Review: Venture for the Atari 2600

 

I read about Venture in a book before I ever saw it in an arcade. This was back in the 80's of course. After reading those few descriptive pages I was anxious to play. Surely, after all my mental preparation, I could at least get to the third level on my first quarter. Turned out the third level wasn't that easy to reach.

 

Ironically, there isn't any third level in the Atari 2600 home version of Venture. But the two levels that the game does offer are surprisingly well done.

Observations:

The game consists of two levels, or halls, both of which contain four unique rooms, or chambers. Inside each chamber there lies a treasure that you, a smiley-face archer named Winky, must try to capture. Each treasure is protected by some sort of monster (or in one case moving walls). When you are not inside a chamber you see a map-like overhead view of the entire hall. Included in the view are representations of each of its rooms, of Winky, and of the molar-shaped "hall monsters". When all four treasures on one level have been captured, the other level must be faced.

 

The score-conscious among us will find it interesting to note that Winky receives no points for monsters killed before their treasure is taken. Only those shot on the way out contribute to your score. This encourages experienced players to avoid monsters on the way in, and take time to attack them while leaving. Less experienced players (those that just want to survive) will find it easier to enter a chamber with their arrows flying, grab the treasure, and run.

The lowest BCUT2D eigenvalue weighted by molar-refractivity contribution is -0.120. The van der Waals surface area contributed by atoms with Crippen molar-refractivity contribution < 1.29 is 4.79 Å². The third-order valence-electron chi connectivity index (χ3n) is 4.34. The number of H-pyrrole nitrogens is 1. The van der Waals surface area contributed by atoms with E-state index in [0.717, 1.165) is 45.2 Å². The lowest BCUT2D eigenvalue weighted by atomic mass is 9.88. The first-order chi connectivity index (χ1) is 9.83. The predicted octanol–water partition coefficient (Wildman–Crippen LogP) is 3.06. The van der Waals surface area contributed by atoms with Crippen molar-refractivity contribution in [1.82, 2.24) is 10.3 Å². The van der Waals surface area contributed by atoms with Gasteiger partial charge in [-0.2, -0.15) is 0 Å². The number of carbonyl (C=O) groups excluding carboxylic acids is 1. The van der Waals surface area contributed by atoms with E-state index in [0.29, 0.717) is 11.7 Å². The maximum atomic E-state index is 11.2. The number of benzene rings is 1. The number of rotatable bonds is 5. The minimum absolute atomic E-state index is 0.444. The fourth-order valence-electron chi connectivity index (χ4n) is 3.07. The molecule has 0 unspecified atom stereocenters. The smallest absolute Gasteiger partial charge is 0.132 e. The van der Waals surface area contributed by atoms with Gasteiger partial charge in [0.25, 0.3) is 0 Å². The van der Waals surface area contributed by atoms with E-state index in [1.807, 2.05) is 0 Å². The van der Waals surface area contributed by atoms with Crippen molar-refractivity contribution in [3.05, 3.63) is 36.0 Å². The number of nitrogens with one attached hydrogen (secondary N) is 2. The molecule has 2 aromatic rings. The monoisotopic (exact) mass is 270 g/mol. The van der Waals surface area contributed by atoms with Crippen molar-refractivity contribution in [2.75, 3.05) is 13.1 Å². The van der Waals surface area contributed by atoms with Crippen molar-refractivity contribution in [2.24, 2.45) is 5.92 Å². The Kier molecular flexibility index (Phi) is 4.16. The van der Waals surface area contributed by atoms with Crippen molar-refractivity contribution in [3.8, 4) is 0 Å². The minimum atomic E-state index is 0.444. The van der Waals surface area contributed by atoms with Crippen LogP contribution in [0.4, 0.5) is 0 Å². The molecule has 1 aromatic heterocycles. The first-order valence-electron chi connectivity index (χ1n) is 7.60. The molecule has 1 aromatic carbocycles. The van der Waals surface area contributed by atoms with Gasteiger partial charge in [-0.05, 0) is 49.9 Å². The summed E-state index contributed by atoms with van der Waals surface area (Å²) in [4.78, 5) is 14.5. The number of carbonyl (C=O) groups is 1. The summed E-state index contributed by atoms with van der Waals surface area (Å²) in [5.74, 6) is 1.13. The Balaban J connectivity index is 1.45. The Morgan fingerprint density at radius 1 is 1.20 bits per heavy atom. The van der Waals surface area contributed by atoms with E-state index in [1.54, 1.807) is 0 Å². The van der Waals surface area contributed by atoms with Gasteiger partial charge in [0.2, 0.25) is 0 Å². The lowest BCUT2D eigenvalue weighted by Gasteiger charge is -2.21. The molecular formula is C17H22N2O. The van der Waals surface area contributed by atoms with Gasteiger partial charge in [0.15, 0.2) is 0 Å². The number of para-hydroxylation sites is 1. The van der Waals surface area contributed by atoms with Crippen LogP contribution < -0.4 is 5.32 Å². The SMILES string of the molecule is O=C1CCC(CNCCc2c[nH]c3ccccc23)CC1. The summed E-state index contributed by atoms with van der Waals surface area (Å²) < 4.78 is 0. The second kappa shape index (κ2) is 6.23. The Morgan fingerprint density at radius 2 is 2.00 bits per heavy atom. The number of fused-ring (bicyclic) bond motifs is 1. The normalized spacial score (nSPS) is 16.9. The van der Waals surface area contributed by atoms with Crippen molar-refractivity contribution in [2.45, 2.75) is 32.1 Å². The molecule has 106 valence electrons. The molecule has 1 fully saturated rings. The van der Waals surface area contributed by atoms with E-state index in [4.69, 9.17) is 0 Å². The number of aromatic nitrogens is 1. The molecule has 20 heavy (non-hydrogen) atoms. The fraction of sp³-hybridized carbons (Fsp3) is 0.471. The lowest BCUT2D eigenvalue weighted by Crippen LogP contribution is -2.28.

If Winky spends too much time in a particular chamber, an impatient hall monster will come in after him. This forces the player to keep on the move, as hall monsters are indestructible. Hall monsters always enter a chamber from the top left side, so plan your escape accordingly. Once outside in the main hall there will be six hall monsters to keep your blood pressure elevated until you enter the next chamber. They always assume the same evenly strewn formation when Winky exits a chamber, regardless of their positions when he entered it.

This game has a unique, if cumbersome, approach to setting the skill level. In Venture there is only one game variation. The player must use combinations of difficulty switch settings to select the skill level the game starts on. It works like this:

Left Difficulty on B + Right Difficulty on B = Start on First hall in Slow mode

Left Difficulty on B + Right Difficulty on A = Start on First hall in Fast mode

Left Difficulty on A + Right Difficulty on B = Start on Second hall in Slow mode

Left Difficulty on A + Right Difficulty on A = Start on Second hall in Fast mode

 

My favorite touch in the game has to be the treasure in the lower (spider) room of the second hall. It's a green key, shaped exactly like the keys in Adventure! But more than that, it is a salute from one Atari 2600 adventure game to another.

 

Critique:

Atari 2600 Venture is a respectable translation of the arcade game. The graphics are good and there are several unique treasures and monsters. The feel of the arcade game is maintained, especially in the haphazard assault that you face from your enemies. Unfortunately, after the two levels have been completed once, few surprises remain for the player. The action gets faster and you can always try to top your personal high score, but that's about it.

 

Is Venture truly an adventure game? Well, it's actually more of a maneuvering contest. A good adventure game should be fun to play regardless of points or scores. In this case, there wouldn't be much long-term replay value without the scoring system. But adventure fans should find some enjoyment in the themes and challenges of the game. Think of Venture as a "quickie" adventure game next time you have a few minutes to kill.

--

reviewed by Randy

01/01

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